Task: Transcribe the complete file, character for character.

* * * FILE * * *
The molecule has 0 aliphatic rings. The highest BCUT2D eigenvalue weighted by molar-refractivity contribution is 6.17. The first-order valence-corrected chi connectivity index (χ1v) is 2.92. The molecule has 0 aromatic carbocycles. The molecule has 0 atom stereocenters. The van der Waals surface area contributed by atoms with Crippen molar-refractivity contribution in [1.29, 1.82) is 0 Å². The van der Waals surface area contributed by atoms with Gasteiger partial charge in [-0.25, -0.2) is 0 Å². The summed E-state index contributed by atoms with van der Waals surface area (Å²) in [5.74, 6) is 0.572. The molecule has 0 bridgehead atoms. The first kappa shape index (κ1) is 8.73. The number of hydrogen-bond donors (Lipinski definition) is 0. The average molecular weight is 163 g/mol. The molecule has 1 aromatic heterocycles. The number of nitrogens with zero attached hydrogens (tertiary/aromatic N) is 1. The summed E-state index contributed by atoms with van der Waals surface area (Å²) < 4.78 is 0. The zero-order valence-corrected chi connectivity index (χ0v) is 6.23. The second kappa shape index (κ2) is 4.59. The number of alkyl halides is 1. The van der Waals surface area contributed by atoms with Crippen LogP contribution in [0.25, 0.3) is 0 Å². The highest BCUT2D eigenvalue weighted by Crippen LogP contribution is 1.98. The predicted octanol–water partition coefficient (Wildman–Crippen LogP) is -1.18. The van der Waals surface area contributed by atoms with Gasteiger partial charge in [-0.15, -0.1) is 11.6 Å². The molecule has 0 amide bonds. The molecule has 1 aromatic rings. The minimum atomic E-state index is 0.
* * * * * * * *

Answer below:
The molecule has 0 aliphatic rings. The highest BCUT2D eigenvalue weighted by molar-refractivity contribution is 6.17. The first-order valence-corrected chi connectivity index (χ1v) is 2.92. The molecule has 0 aromatic carbocycles. The molecule has 0 atom stereocenters. The van der Waals surface area contributed by atoms with Crippen molar-refractivity contribution in [1.29, 1.82) is 0 Å². The van der Waals surface area contributed by atoms with Gasteiger partial charge in [-0.25, -0.2) is 0 Å². The summed E-state index contributed by atoms with van der Waals surface area (Å²) in [5.74, 6) is 0.572. The molecule has 0 bridgehead atoms. The first kappa shape index (κ1) is 8.73. The number of hydrogen-bond donors (Lipinski definition) is 0. The average molecular weight is 163 g/mol. The molecule has 1 aromatic heterocycles. The number of nitrogens with zero attached hydrogens (tertiary/aromatic N) is 1. The summed E-state index contributed by atoms with van der Waals surface area (Å²) < 4.78 is 0. The zero-order valence-corrected chi connectivity index (χ0v) is 6.23. The second kappa shape index (κ2) is 4.59. The number of alkyl halides is 1. The van der Waals surface area contributed by atoms with Crippen LogP contribution in [0.25, 0.3) is 0 Å². The highest BCUT2D eigenvalue weighted by Crippen LogP contribution is 1.98. The predicted octanol–water partition coefficient (Wildman–Crippen LogP) is -1.18. The van der Waals surface area contributed by atoms with Gasteiger partial charge in [-0.15, -0.1) is 11.6 Å². The molecule has 0 amide bonds. The molecule has 1 aromatic rings. The minimum atomic E-state index is 0.